Too Many People Jailed Before Trial, Bond Reformers Say

Craig Dellimore
September 18, 2018 - 4:02 pm
Jail Bars
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CHICAGO (WBBM NEWSRADIO) -- A year after a landmark court order in Cook County, some court-reform activists say there are still too many people being held behind bars just because they are too poor to pay their bond.

Sharlyn Grace, Executive Director of the Chicago Community Bond Fund, on Monday said Chief Cook County Judge Timothy Evans’ general order limiting cash bonds did what it was supposed to -- at first.

It reduced the number of poor people who are jailed while awaiting the disposition of their cases, Grace said.

That has changed, though, say officials with the Chicago Community Bond Fund.

Gradually, they say, judges have started holding more people pending trial -- people who can’t afford their bail.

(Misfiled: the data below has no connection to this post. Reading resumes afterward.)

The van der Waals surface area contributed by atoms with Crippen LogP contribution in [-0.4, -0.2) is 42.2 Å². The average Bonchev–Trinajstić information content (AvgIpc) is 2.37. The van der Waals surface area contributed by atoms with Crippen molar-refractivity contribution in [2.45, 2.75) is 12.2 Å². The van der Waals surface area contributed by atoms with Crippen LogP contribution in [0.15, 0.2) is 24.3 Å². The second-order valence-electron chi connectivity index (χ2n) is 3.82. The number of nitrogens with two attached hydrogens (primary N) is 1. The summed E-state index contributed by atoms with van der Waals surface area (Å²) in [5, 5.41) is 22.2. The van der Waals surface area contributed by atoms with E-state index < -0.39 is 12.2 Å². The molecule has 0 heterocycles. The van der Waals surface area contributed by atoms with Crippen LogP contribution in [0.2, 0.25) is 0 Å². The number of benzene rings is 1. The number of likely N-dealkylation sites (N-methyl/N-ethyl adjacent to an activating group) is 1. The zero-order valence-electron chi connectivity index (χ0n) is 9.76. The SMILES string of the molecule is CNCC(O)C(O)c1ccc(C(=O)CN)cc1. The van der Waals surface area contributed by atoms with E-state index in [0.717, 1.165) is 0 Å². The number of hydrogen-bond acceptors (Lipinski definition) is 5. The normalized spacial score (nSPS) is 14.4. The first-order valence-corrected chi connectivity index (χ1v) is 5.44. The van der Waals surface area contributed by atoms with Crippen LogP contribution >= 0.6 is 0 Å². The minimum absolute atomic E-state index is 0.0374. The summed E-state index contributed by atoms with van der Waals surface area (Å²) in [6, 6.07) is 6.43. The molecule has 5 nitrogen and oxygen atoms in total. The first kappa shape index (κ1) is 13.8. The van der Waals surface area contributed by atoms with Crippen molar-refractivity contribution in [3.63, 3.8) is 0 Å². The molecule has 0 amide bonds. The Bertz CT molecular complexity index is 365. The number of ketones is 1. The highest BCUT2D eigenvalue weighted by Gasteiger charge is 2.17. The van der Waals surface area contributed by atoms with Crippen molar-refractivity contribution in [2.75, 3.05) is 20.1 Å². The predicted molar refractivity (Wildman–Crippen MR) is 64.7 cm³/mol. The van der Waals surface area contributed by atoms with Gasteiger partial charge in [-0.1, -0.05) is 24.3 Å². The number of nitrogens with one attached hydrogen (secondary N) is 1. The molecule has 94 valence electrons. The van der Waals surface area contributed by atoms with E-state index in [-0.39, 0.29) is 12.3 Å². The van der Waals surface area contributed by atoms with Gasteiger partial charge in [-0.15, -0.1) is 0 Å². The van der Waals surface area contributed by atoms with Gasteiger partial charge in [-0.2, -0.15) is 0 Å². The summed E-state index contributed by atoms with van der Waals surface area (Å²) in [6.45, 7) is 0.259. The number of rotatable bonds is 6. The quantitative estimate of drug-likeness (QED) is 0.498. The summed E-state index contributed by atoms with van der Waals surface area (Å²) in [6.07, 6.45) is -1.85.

Devoureaux Wolf, advocate organizer with the Chicago Community Bond Fund, speaks with reporters as co-executive Director Sharlyn Grace looks on. /WBBM Newsradio


More than 2,700 people are presently incarcerated in Cook County Jail solely because they are unable to pay money bonds, the organization said.

Devoureaux Wolf, an advocate organizer, was held on bail in the past. He said people don’t realize how devastating that can be.

He said while he was awaiting disposition of his case --for 3 1/2 months -- he could have lost his job and his apartment, all because he couldn't afford to be free on bond.

A spokesperson for the Chief Judge’s Office cites figures that show most people the bond fund is counting had records of violence, use of weapons or other factors making cash bond appropriate. Most people are being released on their own recognizance, pending trial, the spokesperson said.